Second, we become hole-makers and bridges. One of my favorite comicbooks in the 70s told of a young person smuggling Bibles into East Germany and Russia. Of course, during the Cold War, the communist regimes behind the Iron Curtain were atheist, so smuggling Bibles meant some super-secret spy stuff that sounded very cool to me. I later learned that some of my extended family had smuggled Bibles into the Ukraine in the 1980s as a part of an agricultural mission. They were put in contact with Christians through their work, and they brought much longed for Christian fellowship and encouragement. In a sense, my cousins poked a hole in the “wall” between East and West, but we can also make bridges. In 1998, I was having pancakes, two eggs and bacon with a group of businessmen from my church just north of Milwaukee. We were reading a book called, The Renewing of American Compassion: How Compassion for the Needy Can Turn Ordinary Citizens into Heroes, by Marvin Olasky.  (In part because of this book, Olasky would become an advisor to George W. Bush ahead of his
2000 campaign.) We read about the way our society has found ways to distance people from caring for the poor, and how in many cities, that has become about dividing races and opportunities. We looked around the table—all white guys in their 50s and up (except me)—all living in the very white suburbs, attending a very white church, and all with great access to wealth and opportunity. What if we worked with a like-minded African-American church to make a bridge between our communities and open up opportunities for people of both churches? That group of 8 guys, kindled by the Holy Spirit, sparked a roaring fire for change in our church that led to a search for a sister-church that was as black as we were white. For the next five years, these two churches covenanted to build a bridge between two very different cultures and experiences, and people found new opportunities for serving and for employment. When society puts up walls, do we find ways to poke a hole and become a real, loving, grace-filled human being to someone on the other side? Can we bridge the gaps of gender and race, age and economics, so that people can cross to our side and we can to theirs?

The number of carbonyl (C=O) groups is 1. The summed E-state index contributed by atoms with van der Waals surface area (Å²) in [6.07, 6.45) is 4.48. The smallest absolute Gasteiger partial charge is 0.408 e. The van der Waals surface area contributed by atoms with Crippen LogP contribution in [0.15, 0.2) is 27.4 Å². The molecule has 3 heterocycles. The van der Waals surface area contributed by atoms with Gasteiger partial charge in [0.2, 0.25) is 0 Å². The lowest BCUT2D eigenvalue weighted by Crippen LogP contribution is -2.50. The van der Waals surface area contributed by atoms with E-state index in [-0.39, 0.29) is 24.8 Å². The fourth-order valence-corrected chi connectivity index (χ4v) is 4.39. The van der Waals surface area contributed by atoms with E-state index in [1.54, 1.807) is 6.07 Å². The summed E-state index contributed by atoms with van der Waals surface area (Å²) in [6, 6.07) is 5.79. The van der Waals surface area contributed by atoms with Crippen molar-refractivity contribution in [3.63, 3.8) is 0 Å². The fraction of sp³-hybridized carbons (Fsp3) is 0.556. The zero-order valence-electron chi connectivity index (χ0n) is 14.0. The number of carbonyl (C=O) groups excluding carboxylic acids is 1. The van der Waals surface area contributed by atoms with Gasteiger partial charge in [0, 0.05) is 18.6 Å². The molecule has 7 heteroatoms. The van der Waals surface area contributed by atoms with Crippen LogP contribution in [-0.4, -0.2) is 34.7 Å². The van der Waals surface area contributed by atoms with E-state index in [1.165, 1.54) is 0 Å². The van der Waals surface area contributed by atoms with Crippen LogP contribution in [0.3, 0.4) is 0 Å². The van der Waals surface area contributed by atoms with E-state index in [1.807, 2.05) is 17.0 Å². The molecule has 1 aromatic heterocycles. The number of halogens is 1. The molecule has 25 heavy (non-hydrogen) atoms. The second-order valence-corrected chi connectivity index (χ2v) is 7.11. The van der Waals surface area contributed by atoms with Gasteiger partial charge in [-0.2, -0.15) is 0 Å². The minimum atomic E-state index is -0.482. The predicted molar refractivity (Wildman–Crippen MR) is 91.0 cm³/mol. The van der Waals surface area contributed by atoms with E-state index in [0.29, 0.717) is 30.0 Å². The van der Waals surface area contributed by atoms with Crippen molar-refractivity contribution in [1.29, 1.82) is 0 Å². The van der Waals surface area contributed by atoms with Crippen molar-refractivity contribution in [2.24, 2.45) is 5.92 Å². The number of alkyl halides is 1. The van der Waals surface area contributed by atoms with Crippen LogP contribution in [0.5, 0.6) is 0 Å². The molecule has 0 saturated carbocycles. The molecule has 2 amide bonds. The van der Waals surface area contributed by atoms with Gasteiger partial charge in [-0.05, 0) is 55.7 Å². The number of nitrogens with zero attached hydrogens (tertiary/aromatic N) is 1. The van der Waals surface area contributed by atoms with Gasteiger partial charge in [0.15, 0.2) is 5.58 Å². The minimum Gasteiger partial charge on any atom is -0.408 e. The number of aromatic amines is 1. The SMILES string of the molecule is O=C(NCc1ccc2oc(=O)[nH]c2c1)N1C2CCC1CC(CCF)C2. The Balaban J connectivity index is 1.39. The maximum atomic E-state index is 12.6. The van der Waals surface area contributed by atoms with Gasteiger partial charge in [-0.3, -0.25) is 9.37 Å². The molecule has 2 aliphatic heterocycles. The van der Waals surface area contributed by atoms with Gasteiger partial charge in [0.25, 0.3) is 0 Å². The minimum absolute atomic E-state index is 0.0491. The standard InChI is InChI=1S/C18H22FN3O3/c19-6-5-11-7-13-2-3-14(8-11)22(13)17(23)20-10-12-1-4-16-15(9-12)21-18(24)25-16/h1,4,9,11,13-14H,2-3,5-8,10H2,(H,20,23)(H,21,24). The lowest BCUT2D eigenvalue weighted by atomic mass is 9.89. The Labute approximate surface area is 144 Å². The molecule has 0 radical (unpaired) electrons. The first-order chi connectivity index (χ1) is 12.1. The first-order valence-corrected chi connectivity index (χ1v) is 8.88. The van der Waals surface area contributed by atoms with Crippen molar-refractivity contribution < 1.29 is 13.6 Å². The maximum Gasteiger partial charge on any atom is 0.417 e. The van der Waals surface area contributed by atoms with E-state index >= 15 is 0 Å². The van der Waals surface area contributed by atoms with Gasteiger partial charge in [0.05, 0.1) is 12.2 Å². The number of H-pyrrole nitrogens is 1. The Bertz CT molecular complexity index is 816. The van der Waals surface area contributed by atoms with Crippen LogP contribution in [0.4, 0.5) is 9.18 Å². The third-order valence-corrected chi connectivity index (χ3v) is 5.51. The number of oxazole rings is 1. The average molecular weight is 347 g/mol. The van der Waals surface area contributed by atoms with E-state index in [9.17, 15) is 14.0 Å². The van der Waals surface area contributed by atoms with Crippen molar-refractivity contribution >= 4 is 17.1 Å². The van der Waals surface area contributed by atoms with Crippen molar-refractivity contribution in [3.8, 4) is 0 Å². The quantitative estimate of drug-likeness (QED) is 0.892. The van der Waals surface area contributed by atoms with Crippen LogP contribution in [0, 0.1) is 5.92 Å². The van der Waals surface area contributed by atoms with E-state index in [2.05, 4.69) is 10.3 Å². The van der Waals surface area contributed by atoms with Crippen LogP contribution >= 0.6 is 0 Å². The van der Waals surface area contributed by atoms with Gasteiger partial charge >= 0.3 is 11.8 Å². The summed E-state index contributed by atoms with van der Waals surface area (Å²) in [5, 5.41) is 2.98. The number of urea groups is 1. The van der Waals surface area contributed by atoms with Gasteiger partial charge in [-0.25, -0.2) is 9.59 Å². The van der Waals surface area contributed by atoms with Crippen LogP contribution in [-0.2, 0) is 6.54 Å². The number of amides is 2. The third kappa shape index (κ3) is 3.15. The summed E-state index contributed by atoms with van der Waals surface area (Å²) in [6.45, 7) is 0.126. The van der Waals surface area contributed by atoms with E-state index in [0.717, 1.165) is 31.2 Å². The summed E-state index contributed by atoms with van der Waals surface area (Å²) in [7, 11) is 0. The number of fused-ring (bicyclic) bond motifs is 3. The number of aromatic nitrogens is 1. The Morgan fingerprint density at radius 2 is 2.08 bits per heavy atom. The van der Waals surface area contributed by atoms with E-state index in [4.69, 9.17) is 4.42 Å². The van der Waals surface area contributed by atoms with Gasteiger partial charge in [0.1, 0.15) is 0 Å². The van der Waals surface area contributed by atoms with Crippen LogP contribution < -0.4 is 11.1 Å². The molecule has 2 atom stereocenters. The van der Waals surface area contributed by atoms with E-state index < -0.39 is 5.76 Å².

Robert Frost wrote, “Something there is that doesn’t love a wall,” and he talks about the irresistible forces of nature, and later even hints that he knows what it might be, but you and I are here today because we know that “Something” is really “Someone.” Paul writes, “The Messiah has made things up between us so that we’re now together on this, both non-Jewish outsiders and Jewish insiders. He tore down the wall we used to keep each other at a distance… Christ brought us together through his death on the Cross. The Cross got us to embrace, and that was the end of the hostility.” (Ephesians 2:14, 16) It’s not that our differences disappear, but that in Jesus, our differences don’t have to limit us. Democrats and Republicans—we all long for Jesus to change and renew us. Conservative and liberal—we know God’s Kingdom has come when our kids can play together and have hope for a better tomorrow. Whether you are sure in your faith, exploring the idea of faith, or not sure you have a faith—we all came today hoping God would show up, that something would change in us, that God’s love and grace might penetrate the walls of our hearts, and that we would find a way to make Jesus more Lord of our lives than He was yesterday—we came to find God today. Perhaps we want to learn how to focus on loving people first. Perhaps we want to be better hole-makers and bridges. No, walls are generally not God’s idea. Humans build walls. God builds a home. When we are together, we are not strangers or aliens, rich or poor, insiders or outsiders—we are family, built on Jesus Christ. When we are family, justice looks a lot like grace.
Marvin Olasky, The Renewing of American Compassion: How Compassion for the Needy Can Turn Ordinary Citizens into Heroes (1996)